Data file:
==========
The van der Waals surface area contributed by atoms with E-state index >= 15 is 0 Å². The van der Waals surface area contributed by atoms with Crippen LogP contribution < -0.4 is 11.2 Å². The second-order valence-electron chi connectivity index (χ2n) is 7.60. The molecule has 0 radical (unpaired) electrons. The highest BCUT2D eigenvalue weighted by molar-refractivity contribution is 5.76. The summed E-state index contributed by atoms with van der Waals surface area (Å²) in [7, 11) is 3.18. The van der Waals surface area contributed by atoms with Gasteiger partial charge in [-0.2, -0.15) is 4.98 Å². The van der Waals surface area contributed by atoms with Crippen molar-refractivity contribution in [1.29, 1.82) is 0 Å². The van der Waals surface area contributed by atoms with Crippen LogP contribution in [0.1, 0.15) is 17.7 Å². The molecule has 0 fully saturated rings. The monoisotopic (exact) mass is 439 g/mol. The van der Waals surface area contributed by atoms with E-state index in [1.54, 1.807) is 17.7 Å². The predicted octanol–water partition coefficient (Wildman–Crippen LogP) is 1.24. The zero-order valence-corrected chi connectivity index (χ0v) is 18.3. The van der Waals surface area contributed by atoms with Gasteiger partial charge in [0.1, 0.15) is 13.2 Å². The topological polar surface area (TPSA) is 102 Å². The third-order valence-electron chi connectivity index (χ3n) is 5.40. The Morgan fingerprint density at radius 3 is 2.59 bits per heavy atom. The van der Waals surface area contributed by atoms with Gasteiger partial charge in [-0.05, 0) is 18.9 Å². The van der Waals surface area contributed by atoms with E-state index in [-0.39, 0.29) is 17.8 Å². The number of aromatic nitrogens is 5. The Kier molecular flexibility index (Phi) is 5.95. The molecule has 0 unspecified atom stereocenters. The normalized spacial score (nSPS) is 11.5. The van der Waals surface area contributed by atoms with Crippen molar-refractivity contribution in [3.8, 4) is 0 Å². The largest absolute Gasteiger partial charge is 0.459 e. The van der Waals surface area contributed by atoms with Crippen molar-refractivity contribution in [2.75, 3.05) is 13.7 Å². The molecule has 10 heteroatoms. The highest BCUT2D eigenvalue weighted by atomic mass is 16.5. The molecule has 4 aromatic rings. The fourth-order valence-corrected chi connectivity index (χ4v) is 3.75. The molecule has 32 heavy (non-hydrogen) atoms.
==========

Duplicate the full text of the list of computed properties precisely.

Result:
The van der Waals surface area contributed by atoms with E-state index >= 15 is 0 Å². The van der Waals surface area contributed by atoms with Crippen LogP contribution < -0.4 is 11.2 Å². The second-order valence-electron chi connectivity index (χ2n) is 7.60. The molecule has 0 radical (unpaired) electrons. The highest BCUT2D eigenvalue weighted by molar-refractivity contribution is 5.76. The summed E-state index contributed by atoms with van der Waals surface area (Å²) in [7, 11) is 3.18. The van der Waals surface area contributed by atoms with Gasteiger partial charge in [-0.2, -0.15) is 4.98 Å². The van der Waals surface area contributed by atoms with Crippen molar-refractivity contribution in [1.29, 1.82) is 0 Å². The van der Waals surface area contributed by atoms with Crippen LogP contribution in [0.1, 0.15) is 17.7 Å². The molecule has 0 fully saturated rings. The monoisotopic (exact) mass is 439 g/mol. The van der Waals surface area contributed by atoms with E-state index in [1.54, 1.807) is 17.7 Å². The predicted octanol–water partition coefficient (Wildman–Crippen LogP) is 1.24. The zero-order valence-corrected chi connectivity index (χ0v) is 18.3. The van der Waals surface area contributed by atoms with Gasteiger partial charge in [0.1, 0.15) is 13.2 Å². The topological polar surface area (TPSA) is 102 Å². The third-order valence-electron chi connectivity index (χ3n) is 5.40. The Morgan fingerprint density at radius 3 is 2.59 bits per heavy atom. The van der Waals surface area contributed by atoms with Gasteiger partial charge in [-0.05, 0) is 18.9 Å². The van der Waals surface area contributed by atoms with E-state index in [-0.39, 0.29) is 17.8 Å². The number of aromatic nitrogens is 5. The Kier molecular flexibility index (Phi) is 5.95. The molecule has 0 unspecified atom stereocenters. The normalized spacial score (nSPS) is 11.5. The van der Waals surface area contributed by atoms with Crippen molar-refractivity contribution in [3.8, 4) is 0 Å². The largest absolute Gasteiger partial charge is 0.459 e. The van der Waals surface area contributed by atoms with Crippen molar-refractivity contribution in [2.75, 3.05) is 13.7 Å². The molecule has 10 heteroatoms. The highest BCUT2D eigenvalue weighted by atomic mass is 16.5. The molecule has 4 aromatic rings. The fourth-order valence-corrected chi connectivity index (χ4v) is 3.75. The molecule has 32 heavy (non-hydrogen) atoms.